Testing, compliancy and drying are just some of the issues to consider when it comes to food contact inks. The food industry is subject to a lot of safety regulations regarding food-contact packaging and labelling. This extends beyond food safe substrates to the inks used in the process.
As a packaging or label printing business, you have to choose the best kind of ink that won’t impact the quality of the food content, while simultaneously keeping costs under control.
One of the biggest challenges of using UV and other kinds of ink for food packaging and labelling is making sure that the ink has cured well. Particles from uncured ink on packaging and labels can contaminate food and drink products – a process known as ink migration. This can occur in three ways:
1. Migration can happen when moisture penetrates the printed substrate during storage, especially when labels or packaging is stored in rolls. It results in the ink migrating from the printed side to the non-printed side, risking food-contact with potentially toxic inks.
2. Migration also occurs through the evaporation or condensation of moisture from food products within their packaging. This can cause ink particles to leach into the food from the outer packaging, which is why many food products are ‘double wrapped’ in an extra layer of plastic foil or wrapping.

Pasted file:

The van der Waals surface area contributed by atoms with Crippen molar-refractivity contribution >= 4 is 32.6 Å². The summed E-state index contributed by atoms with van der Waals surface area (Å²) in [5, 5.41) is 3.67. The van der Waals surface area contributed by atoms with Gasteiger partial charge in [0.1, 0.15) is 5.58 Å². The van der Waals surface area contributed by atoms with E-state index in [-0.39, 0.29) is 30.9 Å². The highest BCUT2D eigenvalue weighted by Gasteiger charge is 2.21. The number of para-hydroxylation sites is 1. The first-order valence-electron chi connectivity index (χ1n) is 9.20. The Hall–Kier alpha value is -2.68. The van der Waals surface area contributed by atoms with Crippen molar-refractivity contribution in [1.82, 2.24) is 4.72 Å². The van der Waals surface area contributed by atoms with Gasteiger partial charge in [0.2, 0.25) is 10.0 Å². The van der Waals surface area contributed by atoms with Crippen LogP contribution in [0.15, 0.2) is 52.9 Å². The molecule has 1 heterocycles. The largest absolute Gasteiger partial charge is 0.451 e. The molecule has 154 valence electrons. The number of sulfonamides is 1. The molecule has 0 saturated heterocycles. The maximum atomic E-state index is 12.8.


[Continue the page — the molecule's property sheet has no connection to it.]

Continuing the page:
3. The third way through which migration occurs is when food-safe inks get contaminated through contact with conventional types of ink during the printing process – usually as a result of unwashed rollers.
Other factors, such as the type of food, the packaging design, the temperature of the contents when packaged, and the storage environment, can all affect the likelihood of ink migration and the level of contamination.
How to test for ink migration
The food industry uses gas and liquid chromatography with mass spectroscopy to assess the risk of ink migration for different types of ink. Inks with the lowest risk of migration, and those with inert or non-toxic ingredients, are considered ‘food safe’, or suitable for contact with food.
Food contact chemicals
To solve the issue of uncured elements contaminating foods, low migration inks were invented for food packaging and labels. These inks use food contact chemicals to seal the ink to the substrate and inhibit ink migration.
Inks used with food packaging and labelling have to follow specific safety guidelines. Match your inks to the application, discuss the application in detail with your ink supplier or their specialist technical advisor. Do not just take what your distributer has in stock and avoid cross contamination with different ink types you may have had on press. In case of any later issue, keep detailed production records including any ink batch numbers in order to trace back.
Machine drying systems
A critical part of production is the on press drying system and it is often overlooked until it is too late. These must be kept in the best of order – Infra Red, UV or LED UV need constant checking to ensure they are in optimum working conditions. Ensure any filters, lenses and ventilation systems are clean and free of obstructions, and check that UV intensity is within required performance levels. These should ideally be checked on a weekly basis.
Focus Label Machinery partners with a South African representative for their products. For more information, contact: